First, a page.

A Menlo Park firm has announced a pioneering East-West business deal that would likely put a smile on Mikhail Gorbachev's face.
The deal, a prime example of capitalist ingenuity, will give a branch of the Soviet Academy of Sciences a piece of a Menlo Park biotechnology start-up called RiboGene Inc. RiboGene, in turn, will benefit from a new Soviet technology that has the potential of turning the U.S. biotechnology industry on its ear."It's a very, very good example of what Gorbachev is coming here to promote," said Petri Vainio, an associate with Sierra Ventures, the Menlo Park venture capital firm that engineered the deal.
The agreement, signed in Moscow last week, is a first for the biotechnology industry, and officials hope it will be a model for future Soviet-American technology ventures, Mr. Vainio said.
It's an example of how U.S. industry can corral Soviet technology to the economic benefit of both parties, experts say.
"There is a deep amount of real science - physical science, engineering science and electronics that has been accomplished by the Soviets," said Mark Muchnick, president and chief executive officer of Global Development Corp. in Santa Clara, a sponsor of the upcoming Soviet Silicon Summit.
"They have some very significant technology - from software to semiconductor chips to robots and some unique medical devices. The Soviets are very advanced in this area. The problem is they don't manufacture anything anybody can use," he said.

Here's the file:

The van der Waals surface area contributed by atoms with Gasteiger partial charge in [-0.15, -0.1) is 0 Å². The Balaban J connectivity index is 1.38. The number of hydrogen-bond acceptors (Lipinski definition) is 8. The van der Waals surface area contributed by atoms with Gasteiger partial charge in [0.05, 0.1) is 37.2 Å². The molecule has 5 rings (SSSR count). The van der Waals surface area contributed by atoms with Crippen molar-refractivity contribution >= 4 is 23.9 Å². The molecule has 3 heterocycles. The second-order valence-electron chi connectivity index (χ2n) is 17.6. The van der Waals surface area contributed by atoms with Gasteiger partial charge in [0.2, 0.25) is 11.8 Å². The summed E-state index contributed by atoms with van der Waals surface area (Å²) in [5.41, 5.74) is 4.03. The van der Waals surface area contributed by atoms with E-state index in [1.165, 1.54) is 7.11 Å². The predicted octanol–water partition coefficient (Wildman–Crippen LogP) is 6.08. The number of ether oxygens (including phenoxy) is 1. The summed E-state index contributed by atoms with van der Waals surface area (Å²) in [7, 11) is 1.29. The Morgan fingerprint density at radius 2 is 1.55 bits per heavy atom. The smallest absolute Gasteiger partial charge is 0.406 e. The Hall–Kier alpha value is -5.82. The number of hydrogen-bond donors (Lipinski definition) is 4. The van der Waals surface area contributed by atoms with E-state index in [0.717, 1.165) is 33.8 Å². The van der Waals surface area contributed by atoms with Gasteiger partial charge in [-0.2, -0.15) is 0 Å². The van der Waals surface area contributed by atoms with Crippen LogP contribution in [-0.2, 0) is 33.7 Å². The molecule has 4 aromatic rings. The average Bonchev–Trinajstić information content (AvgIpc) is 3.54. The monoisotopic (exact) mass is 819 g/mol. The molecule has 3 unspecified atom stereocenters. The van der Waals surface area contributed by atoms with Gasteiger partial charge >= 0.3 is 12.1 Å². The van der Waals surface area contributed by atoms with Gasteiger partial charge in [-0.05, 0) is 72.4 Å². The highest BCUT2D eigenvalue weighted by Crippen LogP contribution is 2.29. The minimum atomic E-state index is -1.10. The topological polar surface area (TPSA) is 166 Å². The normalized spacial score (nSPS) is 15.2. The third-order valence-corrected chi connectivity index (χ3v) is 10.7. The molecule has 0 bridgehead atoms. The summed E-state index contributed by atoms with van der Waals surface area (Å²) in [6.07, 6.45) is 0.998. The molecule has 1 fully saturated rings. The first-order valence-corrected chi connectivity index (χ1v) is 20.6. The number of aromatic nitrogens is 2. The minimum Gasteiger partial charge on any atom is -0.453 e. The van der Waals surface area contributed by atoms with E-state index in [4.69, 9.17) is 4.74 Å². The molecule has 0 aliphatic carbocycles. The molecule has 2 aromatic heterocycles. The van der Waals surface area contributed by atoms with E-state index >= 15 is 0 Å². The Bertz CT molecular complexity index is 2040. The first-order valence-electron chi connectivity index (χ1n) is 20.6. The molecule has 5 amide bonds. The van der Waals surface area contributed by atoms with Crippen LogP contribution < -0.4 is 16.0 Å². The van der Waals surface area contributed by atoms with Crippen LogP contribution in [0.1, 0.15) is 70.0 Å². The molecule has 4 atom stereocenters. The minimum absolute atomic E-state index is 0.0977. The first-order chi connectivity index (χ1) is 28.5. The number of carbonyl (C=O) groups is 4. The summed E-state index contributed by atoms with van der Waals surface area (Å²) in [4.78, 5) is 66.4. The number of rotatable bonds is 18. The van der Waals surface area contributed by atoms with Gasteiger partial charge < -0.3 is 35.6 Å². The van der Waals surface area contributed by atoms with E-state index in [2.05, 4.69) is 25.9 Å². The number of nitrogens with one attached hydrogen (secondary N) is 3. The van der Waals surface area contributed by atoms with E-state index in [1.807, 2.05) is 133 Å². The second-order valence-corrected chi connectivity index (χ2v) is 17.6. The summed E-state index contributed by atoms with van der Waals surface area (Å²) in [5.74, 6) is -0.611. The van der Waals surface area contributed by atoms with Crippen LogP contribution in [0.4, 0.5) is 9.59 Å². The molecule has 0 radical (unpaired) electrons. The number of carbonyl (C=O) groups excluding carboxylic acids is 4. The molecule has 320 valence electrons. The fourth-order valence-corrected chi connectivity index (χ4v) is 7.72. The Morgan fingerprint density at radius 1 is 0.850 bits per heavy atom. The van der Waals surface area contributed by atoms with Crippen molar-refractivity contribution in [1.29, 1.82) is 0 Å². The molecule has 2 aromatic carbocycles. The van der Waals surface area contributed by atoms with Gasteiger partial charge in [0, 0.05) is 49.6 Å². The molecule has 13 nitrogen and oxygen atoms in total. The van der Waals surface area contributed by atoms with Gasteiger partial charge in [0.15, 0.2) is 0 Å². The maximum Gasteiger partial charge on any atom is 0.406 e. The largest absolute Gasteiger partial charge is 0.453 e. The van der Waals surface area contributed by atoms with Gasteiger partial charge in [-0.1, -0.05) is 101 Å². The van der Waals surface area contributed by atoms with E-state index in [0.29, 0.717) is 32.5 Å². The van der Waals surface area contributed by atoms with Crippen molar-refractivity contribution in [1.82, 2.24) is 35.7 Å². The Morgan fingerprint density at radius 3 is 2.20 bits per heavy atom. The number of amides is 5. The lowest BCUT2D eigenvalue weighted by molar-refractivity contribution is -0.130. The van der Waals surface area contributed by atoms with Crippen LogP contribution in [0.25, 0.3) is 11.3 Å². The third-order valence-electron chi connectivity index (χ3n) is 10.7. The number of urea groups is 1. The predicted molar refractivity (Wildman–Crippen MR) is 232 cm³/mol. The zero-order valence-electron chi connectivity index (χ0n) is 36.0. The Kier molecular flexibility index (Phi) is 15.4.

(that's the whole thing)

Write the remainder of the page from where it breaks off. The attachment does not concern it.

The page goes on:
During his June visit here, experts say Mr. Gorbachev will be seeking the money and mechanisms to bring some of that Soviet ingenuity into the commercial, i.e. capitalist, marketplace.
He'll also be looking for ways to bring back American know-how to help modernize and bring economic reform to the Soviet system.
"We can provide technology for them, and they can provide technology for us, and we can make it profitable, in my belief, in both directions," said Steven Puthuff of Saratoga, Calif., the chief of an American delegation that's advising the Soviets on economic reform.
A former Commerce Department official, Mr. Puthuff has assembled a team of experts, including Jeffrey Sachs, Harvard economist, and Milton Friedman, Nobel laureate, to school the Soviets on the workings of competitive markets.
Mr. Puthuff also is the chairman of Econotech, a Soviet-American venture seeking to create commercial ties between American companies and Soviet ministries, including the U.S.S.R. Academy of Sciences. Much of the academy's work, he said, gathers dust in its laboratories because of stiff Soviet bureaucratic requirements.
That includes such valuable advances as semiconductor laser technologies, thin film technologies, advanced methods of toxic waste disintegration and advances in biotechnology, he said.
The latest Sierra Ventures deal will bring to commercial light some of the academy's work in the biotechnology arena.
The work, first published in 1987, offers a much faster and cheaper way of mass-producing proteins than the current method of genetic engineering, Mr. Vainio said.
Using the Soviet technology, RiboGene plans to develop an automated protein synthesizer that doesn't rely on animal cells. The technology could greatly simplify the process of making biosynthetic drugs.
"You can translate genes into proteins in a matter of hours, as opposed to a matter of weeks or months," Mr. Vainio said.
In exchange for use of the technology, the Institute of Protein Research, part of the Academy of Science, will get a 15 percent stake in RiboGene. The Soviets plan to cash in on their investment in five years, when the company
plans to go public, Mr. Vainio said. "When you think of that, that's a very capitalistic notion," said Mr. Vainio, who helped negotiate the deal over the past year.